View Full Version : Normal Mapping and mirrored geometry?

11 November 2007, 05:35 PM
I have been under the impression that you cannot have overlapping or the same UVs for mirrored geometry when using normal maps. The reason being that the mirrored parts will have an inverted looking surface (if the original is convex, the mirror will be concave). But looking at the texture layouts for the Gears of War characters, I see that they only have one half of the UVs, presuming that they use the same coordiinates for the other side. Is this a new thing? Maybe the UT3 engine can flip the color channels on the normal map for the mirrored side? I am wondering this because I would love all the extra UV space for my new character for my portfolio, if it can be done. Anybody know?

11 November 2007, 12:16 AM
I use max and have never had a problem with overlapping uvs on normal maps. A girl I work with now just graduated from art school and says you can't in maya. That doesn't make sense to me.

For example lets say you create a model with every face having it's own dedicated uv space. Duplicate that model and combine the two. Now you have overlapping UV space. Shouldn't the models still show the normal maps as they did before? I do it all the time in max.

As far as mirrored UV coordinates and normal maps... It's really hard to say. From my understanding all engines and 3d apps handle them differently. Gears of War may have had some in house code for detecting mirrored coordinates and displaying the normal maps properly.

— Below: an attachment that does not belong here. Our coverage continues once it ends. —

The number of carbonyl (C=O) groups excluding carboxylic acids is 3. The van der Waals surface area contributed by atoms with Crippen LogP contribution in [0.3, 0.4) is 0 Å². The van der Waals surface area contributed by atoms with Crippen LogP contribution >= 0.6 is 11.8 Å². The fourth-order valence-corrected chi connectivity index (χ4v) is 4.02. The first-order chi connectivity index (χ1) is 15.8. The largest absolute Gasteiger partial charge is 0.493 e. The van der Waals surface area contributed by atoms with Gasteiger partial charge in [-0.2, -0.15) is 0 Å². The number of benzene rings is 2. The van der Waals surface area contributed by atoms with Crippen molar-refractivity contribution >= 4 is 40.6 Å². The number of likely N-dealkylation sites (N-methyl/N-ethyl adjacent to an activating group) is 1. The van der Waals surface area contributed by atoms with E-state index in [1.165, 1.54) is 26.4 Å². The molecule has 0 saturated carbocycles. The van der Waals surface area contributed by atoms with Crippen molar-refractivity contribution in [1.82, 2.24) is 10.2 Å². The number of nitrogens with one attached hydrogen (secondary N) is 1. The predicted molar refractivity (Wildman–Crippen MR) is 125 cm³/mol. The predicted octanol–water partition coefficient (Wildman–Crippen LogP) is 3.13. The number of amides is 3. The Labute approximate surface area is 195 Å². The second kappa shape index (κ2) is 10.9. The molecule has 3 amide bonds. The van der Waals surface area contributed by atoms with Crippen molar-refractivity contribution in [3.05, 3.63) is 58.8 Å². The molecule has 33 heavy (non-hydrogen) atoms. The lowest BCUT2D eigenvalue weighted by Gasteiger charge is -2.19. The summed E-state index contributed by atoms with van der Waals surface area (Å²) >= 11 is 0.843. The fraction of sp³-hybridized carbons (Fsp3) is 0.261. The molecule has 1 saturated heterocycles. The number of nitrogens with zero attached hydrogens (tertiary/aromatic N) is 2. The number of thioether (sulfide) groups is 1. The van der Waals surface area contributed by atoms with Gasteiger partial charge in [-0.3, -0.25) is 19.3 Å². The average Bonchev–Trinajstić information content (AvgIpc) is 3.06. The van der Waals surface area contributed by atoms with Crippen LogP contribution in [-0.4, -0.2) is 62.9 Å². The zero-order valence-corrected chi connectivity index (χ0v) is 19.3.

Are you planning on taking renders from within the unreal engine or would you rather stay in your modeling app? If so what app are you using?

11 November 2007, 12:46 AM
in 3ds max, you dont even have to worry about the other side's normal maps just as long as you have symmetry applied on the model itself. i use zbrush and zmapper for normal maps and by using symmetry on half the model, the normal map just knows to flip itself.

11 November 2007, 03:36 AM
i use max and yes mirroring is fine. Our game engine also has no problem with the mirrored normals.

Mirror away! save time!!

11 November 2007, 10:26 AM
This is very interesting. So people usually just mirror the geometry for the other side of the character bodies? I guess you get alot more details on the parts but wouldn't this mean that the bodies would get too symetrical? Perhaps symetrical bodies in games are not a problem?

Have you tried reversing the normals on the inverted part of the mesh btw?

11 November 2007, 11:00 AM
overlapping UV can give an issue when extracting the normal map. But it doesnt matter if the UV layout on the left and right side are laying over each other when applying them to your model. It works the same way like mirroring the texture. And it is possible in Maya...

11 November 2007, 12:28 PM
Mirroring Normalmaps can be a problem when the Engine doesnīt support it.
NDL Gamebryo for example donīt support it, if you map both halfs of the head with the same Texturespace one of them will have an inverted greenchannel. (Donīt know if that is fixed in the newer Versions but in 1.2 itīs that way)

11 November 2007, 04:56 PM
overlapping UV can give an issue when extracting the normal map. But it doesnt matter if the UV layout on the left and right side are laying over each other when applying them to your model. It works the same way like mirroring the texture. And it is possible in Maya...